“Have your own point of view on the industry and what it takes to win.”
4.  Their Customers Whether the company is a B2B (serving other companies) or B2C (serving consumers) enterprise, asking about their customers shows you understand the lifeline of the business.  And it yields some very engaging conversations.   If you are a customer or consumer of their products, this is an opportunity to share unique insights from your perspective and demonstrate how your thinking can add value to their company. For example, if you own an iPhone, and are interviewing with Apple, you could talk about whether you view the company as a lifestyle brand or a technology company.  Weaving your personal insights adds authenticity to your conversation. If you are not a customer, but could be, this is an opportunity to share unique insight into how the company might serve customers like you and show your interviewer that you have a pulse on marketing, product, technology, or another functional area that is core to the company’s success. Finally, if you are not part of their addressable base, you should still have a point of view on which customer segments might be underserved or how they can capture more share of wallet with existing customers by doing your research.  Simple google searches like “[Company X] customer segments” are a good starting point.

5.  Counter intuitive insights

Everyone knows the obvious and publicized aspects of a company, but you can separate yourself from the pack by asking about:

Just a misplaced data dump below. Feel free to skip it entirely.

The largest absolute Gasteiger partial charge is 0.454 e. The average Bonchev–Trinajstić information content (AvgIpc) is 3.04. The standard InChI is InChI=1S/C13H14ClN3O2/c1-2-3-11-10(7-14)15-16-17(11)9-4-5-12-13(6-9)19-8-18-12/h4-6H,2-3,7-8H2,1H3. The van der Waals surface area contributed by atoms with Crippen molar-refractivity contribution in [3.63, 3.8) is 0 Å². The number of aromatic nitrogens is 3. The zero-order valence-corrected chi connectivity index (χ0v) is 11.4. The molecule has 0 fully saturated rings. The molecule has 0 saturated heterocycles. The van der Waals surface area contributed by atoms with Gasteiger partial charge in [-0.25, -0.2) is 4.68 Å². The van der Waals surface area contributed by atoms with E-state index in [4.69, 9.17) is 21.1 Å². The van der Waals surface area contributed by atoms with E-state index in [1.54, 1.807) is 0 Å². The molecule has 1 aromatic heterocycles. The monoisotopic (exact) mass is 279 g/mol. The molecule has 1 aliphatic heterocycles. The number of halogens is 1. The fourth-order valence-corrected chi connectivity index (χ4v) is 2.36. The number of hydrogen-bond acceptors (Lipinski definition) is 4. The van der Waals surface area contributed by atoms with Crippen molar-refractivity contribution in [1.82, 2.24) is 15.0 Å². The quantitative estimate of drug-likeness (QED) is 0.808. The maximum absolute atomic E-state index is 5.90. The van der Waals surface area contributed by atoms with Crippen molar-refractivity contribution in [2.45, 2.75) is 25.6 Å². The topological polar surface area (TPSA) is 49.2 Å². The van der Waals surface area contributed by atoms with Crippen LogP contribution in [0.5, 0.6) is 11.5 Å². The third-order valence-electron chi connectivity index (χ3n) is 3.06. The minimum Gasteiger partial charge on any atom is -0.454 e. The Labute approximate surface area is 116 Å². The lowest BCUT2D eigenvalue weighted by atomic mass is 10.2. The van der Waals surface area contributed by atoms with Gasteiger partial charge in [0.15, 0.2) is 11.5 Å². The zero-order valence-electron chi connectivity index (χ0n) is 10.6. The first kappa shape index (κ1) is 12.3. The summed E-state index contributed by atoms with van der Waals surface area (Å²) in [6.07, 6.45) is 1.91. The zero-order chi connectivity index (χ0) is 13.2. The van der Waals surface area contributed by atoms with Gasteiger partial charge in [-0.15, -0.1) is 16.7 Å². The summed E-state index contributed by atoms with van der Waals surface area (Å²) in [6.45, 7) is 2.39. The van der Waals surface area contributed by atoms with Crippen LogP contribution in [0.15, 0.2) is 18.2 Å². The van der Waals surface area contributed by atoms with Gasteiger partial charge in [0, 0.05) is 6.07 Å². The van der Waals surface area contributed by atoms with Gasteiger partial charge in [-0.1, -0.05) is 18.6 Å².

• What has surprised the interviewer during their time at the company?
  • What do they find most intriguing about the company’s future?
  • What is something that may not be obvious to outsiders but is part of the day to day life at the company?

Asking these questions leads to deep problem solving dialogue and instills a feeling that you are already part of the company, as you start to gain insider insight and speak the same lingo as the interviewer.

One of Accela Coach’s clients pursued this line of conversation and discovered a counter intuitive insight in their IT manager interview with Best Buy.  Do you know what the most commonly purchased item is after someone buys a high def TV at Best Buy?  The answer:  Another high def tv on the next store visit!  Customers love it so much they buy another for a different room.

Discovering this insight led to discussion about how to leverage customer predictions to increase share of wallet and get more repeat store visits.

Summary Remember, when asking questions to your interviewer, your objective is to engage in meaningful conversation and demonstrate your fit for the company.  If you get the offer, then you can play “detective” and investigate all the nuances of the company.  The interview is not the best venue for fact gathering, it is where you separate yourself from the competition.